Photo by Tim Harlow
In what has been a common occurrence this year, Metro Transit will once again shut down a portion of the Blue and Green light-rail lines in Minneapolis this weekend, but the 14- hour maintenance-related service interruption should be the last one for a while, a transit agency spokesman said.
From 10 p.m. Friday until noon Saturday, Blue Line trains will not run between Franklin Avenue Station and Target Field. Green Line trains will not run between Stadium Village at the University of Minnesota and Target Field. Buses will fill in while trains are down to allow riders to complete their trips. Trains will run as normal elsewhere on both lines.
Metro Transit has spent several months upgrading the signal system used to direct trains onto the proper tracks in downtown Minneapolis. This weekend Metro Transit will give the system a test run, so trains will be rolling without riders from Friday night to midday Saturday.
"We can't have customers on in case we have to stop for some reason," said spokesman Drew Kerr.
Light-rail riders have endured several disruptions in 2017 as Metro Transit has replaced sections of tracks, upgraded switches and repaired concrete and overhead wires. The longest was an 11-day shutdown in June when the agency put in two new crossovers at Hennepin Avenue and Park Avenue. Crossovers allow trains to move from one track to another.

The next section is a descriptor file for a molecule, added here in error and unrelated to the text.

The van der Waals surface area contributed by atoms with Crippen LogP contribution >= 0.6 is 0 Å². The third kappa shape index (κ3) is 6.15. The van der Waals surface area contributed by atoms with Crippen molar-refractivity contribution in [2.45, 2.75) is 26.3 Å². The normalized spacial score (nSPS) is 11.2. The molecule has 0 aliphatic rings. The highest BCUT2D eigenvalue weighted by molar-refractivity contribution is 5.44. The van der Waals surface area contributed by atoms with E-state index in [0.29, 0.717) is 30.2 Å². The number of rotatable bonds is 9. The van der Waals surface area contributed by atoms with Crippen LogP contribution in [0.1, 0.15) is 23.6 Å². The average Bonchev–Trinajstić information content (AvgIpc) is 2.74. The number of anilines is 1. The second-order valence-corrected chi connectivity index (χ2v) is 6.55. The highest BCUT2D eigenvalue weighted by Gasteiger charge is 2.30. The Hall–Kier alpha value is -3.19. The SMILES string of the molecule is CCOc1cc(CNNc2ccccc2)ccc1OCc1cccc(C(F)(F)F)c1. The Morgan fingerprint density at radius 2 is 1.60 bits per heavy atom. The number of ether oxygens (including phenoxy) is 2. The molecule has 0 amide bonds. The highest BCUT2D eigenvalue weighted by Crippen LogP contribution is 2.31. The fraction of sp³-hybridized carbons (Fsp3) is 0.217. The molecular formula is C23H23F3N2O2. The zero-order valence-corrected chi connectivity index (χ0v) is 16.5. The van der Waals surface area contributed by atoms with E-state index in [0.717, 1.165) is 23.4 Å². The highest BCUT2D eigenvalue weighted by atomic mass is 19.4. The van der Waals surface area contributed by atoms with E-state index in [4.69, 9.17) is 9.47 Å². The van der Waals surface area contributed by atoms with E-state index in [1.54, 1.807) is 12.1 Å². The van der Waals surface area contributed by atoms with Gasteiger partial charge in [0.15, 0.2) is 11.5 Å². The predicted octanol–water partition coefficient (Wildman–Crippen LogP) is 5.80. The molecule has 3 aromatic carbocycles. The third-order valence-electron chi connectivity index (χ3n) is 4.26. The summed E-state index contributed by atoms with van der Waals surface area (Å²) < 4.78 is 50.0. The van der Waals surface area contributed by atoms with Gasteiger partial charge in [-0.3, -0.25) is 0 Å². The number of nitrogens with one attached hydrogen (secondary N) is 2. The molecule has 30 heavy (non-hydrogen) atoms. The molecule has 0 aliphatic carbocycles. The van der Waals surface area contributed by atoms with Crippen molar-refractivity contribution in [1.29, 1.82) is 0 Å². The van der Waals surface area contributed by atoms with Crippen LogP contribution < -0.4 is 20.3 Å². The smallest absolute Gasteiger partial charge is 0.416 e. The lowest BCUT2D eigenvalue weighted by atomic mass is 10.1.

Recent shutdowns, such as last weekend's - were necessary to allow crews to pull underground wires through and connect them to the signal system that is tied to the new crossovers and point train operators in the right direction. In short the signals are like traffic lights, Kerr said.
This year's upgrades were planned long before Metro Transit knew the Super Bowl was coming to Minneapolis, Kerr said. It's more of a fact that the line through downtown Minneapolis is 13 years old.
"The Blue Line is aging and with that comes maintenance on an ongoing basis," Kerr said. "It's to maintain the integrity of the system."
No major upgrades are planned for 2018 so riders should not see as many disruptions as they have this summer and fall. Hooray.